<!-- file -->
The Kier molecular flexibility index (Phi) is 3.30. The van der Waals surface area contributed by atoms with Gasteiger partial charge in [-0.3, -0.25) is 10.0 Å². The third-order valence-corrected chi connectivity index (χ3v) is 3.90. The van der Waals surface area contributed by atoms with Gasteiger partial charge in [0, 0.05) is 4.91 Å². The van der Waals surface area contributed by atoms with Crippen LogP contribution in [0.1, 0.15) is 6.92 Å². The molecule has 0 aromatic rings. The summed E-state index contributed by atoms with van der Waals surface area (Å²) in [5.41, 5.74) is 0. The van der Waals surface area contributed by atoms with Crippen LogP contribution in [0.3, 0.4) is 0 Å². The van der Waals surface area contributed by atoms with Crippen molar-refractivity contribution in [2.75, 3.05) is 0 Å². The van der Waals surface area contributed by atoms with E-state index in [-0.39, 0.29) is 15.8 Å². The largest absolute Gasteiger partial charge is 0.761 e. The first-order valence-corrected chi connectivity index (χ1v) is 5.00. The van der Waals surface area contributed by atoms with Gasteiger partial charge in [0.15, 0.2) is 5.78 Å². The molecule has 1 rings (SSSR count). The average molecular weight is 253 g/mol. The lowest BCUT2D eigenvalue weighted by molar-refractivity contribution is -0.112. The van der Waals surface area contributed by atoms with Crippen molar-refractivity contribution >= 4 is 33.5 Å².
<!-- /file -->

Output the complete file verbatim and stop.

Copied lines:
The Kier molecular flexibility index (Phi) is 3.30. The van der Waals surface area contributed by atoms with Gasteiger partial charge in [-0.3, -0.25) is 10.0 Å². The third-order valence-corrected chi connectivity index (χ3v) is 3.90. The van der Waals surface area contributed by atoms with Gasteiger partial charge in [0, 0.05) is 4.91 Å². The van der Waals surface area contributed by atoms with Crippen LogP contribution in [0.1, 0.15) is 6.92 Å². The molecule has 0 aromatic rings. The summed E-state index contributed by atoms with van der Waals surface area (Å²) in [5.41, 5.74) is 0. The van der Waals surface area contributed by atoms with Crippen LogP contribution in [0.3, 0.4) is 0 Å². The van der Waals surface area contributed by atoms with Crippen molar-refractivity contribution in [2.75, 3.05) is 0 Å². The van der Waals surface area contributed by atoms with E-state index in [-0.39, 0.29) is 15.8 Å². The largest absolute Gasteiger partial charge is 0.761 e. The first-order valence-corrected chi connectivity index (χ1v) is 5.00. The van der Waals surface area contributed by atoms with Gasteiger partial charge in [0.15, 0.2) is 5.78 Å². The molecule has 1 rings (SSSR count). The average molecular weight is 253 g/mol. The lowest BCUT2D eigenvalue weighted by molar-refractivity contribution is -0.112. The van der Waals surface area contributed by atoms with Crippen molar-refractivity contribution >= 4 is 33.5 Å².